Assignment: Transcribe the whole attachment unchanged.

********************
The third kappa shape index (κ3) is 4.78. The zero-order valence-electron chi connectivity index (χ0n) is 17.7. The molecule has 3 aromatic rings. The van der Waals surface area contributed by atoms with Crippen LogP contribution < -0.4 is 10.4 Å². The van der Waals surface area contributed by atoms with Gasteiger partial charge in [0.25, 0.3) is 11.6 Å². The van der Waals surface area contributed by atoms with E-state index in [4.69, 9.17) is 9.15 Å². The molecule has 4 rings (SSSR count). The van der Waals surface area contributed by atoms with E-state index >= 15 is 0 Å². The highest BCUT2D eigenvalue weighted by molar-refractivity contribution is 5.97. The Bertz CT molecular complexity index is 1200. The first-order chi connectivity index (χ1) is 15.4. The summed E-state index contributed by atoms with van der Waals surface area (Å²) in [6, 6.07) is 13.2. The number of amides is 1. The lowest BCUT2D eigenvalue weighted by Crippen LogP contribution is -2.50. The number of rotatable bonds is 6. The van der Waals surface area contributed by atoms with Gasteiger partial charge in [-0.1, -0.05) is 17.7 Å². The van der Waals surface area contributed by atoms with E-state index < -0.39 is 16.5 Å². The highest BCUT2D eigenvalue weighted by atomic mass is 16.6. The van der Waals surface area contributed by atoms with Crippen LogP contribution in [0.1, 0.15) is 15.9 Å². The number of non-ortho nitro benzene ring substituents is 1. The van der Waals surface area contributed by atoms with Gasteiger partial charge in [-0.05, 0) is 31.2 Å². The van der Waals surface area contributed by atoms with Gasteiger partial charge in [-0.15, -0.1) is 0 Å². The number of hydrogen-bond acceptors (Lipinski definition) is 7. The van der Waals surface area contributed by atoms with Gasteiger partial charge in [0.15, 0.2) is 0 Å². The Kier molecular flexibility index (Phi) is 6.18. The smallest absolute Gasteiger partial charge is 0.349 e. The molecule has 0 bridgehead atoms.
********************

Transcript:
The third kappa shape index (κ3) is 4.78. The zero-order valence-electron chi connectivity index (χ0n) is 17.7. The molecule has 3 aromatic rings. The van der Waals surface area contributed by atoms with Crippen LogP contribution < -0.4 is 10.4 Å². The van der Waals surface area contributed by atoms with Gasteiger partial charge in [0.25, 0.3) is 11.6 Å². The van der Waals surface area contributed by atoms with E-state index in [4.69, 9.17) is 9.15 Å². The molecule has 4 rings (SSSR count). The van der Waals surface area contributed by atoms with E-state index >= 15 is 0 Å². The highest BCUT2D eigenvalue weighted by molar-refractivity contribution is 5.97. The Bertz CT molecular complexity index is 1200. The first-order chi connectivity index (χ1) is 15.4. The summed E-state index contributed by atoms with van der Waals surface area (Å²) in [6, 6.07) is 13.2. The number of amides is 1. The lowest BCUT2D eigenvalue weighted by Crippen LogP contribution is -2.50. The number of rotatable bonds is 6. The van der Waals surface area contributed by atoms with Gasteiger partial charge in [-0.1, -0.05) is 17.7 Å². The van der Waals surface area contributed by atoms with E-state index < -0.39 is 16.5 Å². The highest BCUT2D eigenvalue weighted by atomic mass is 16.6. The van der Waals surface area contributed by atoms with Crippen LogP contribution in [0.1, 0.15) is 15.9 Å². The number of non-ortho nitro benzene ring substituents is 1. The van der Waals surface area contributed by atoms with Gasteiger partial charge in [-0.05, 0) is 31.2 Å². The van der Waals surface area contributed by atoms with Gasteiger partial charge in [-0.15, -0.1) is 0 Å². The number of hydrogen-bond acceptors (Lipinski definition) is 7. The van der Waals surface area contributed by atoms with Gasteiger partial charge in [0.15, 0.2) is 0 Å². The Kier molecular flexibility index (Phi) is 6.18. The smallest absolute Gasteiger partial charge is 0.349 e. The molecule has 0 bridgehead atoms.